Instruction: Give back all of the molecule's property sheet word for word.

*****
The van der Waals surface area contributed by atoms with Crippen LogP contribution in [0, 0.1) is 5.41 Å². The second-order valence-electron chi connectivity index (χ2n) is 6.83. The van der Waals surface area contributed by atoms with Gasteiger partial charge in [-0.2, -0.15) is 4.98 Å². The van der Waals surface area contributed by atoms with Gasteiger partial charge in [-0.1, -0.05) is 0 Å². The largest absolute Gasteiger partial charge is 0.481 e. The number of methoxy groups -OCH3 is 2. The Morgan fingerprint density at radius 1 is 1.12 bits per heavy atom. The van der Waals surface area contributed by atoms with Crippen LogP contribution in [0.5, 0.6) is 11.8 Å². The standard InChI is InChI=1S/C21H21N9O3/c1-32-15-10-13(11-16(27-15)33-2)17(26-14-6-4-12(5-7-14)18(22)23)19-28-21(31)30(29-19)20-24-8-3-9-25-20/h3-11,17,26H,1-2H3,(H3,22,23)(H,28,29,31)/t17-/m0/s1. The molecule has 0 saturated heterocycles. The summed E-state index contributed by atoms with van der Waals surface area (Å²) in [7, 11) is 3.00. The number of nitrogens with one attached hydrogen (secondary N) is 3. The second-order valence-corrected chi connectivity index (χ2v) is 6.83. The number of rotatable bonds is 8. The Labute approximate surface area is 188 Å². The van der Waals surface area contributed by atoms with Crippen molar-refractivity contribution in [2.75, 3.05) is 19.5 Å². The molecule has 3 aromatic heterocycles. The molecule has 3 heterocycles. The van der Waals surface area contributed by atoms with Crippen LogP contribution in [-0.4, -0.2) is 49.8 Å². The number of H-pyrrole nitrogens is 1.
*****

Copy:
The van der Waals surface area contributed by atoms with Crippen LogP contribution in [0, 0.1) is 5.41 Å². The second-order valence-electron chi connectivity index (χ2n) is 6.83. The van der Waals surface area contributed by atoms with Gasteiger partial charge in [-0.2, -0.15) is 4.98 Å². The van der Waals surface area contributed by atoms with Gasteiger partial charge in [-0.1, -0.05) is 0 Å². The largest absolute Gasteiger partial charge is 0.481 e. The number of methoxy groups -OCH3 is 2. The Morgan fingerprint density at radius 1 is 1.12 bits per heavy atom. The van der Waals surface area contributed by atoms with Crippen LogP contribution in [0.5, 0.6) is 11.8 Å². The standard InChI is InChI=1S/C21H21N9O3/c1-32-15-10-13(11-16(27-15)33-2)17(26-14-6-4-12(5-7-14)18(22)23)19-28-21(31)30(29-19)20-24-8-3-9-25-20/h3-11,17,26H,1-2H3,(H3,22,23)(H,28,29,31)/t17-/m0/s1. The molecule has 0 saturated heterocycles. The summed E-state index contributed by atoms with van der Waals surface area (Å²) in [7, 11) is 3.00. The number of nitrogens with one attached hydrogen (secondary N) is 3. The second-order valence-corrected chi connectivity index (χ2v) is 6.83. The number of rotatable bonds is 8. The Labute approximate surface area is 188 Å². The van der Waals surface area contributed by atoms with Crippen molar-refractivity contribution in [2.75, 3.05) is 19.5 Å². The molecule has 3 aromatic heterocycles. The molecule has 3 heterocycles. The van der Waals surface area contributed by atoms with Crippen LogP contribution in [-0.4, -0.2) is 49.8 Å². The number of H-pyrrole nitrogens is 1.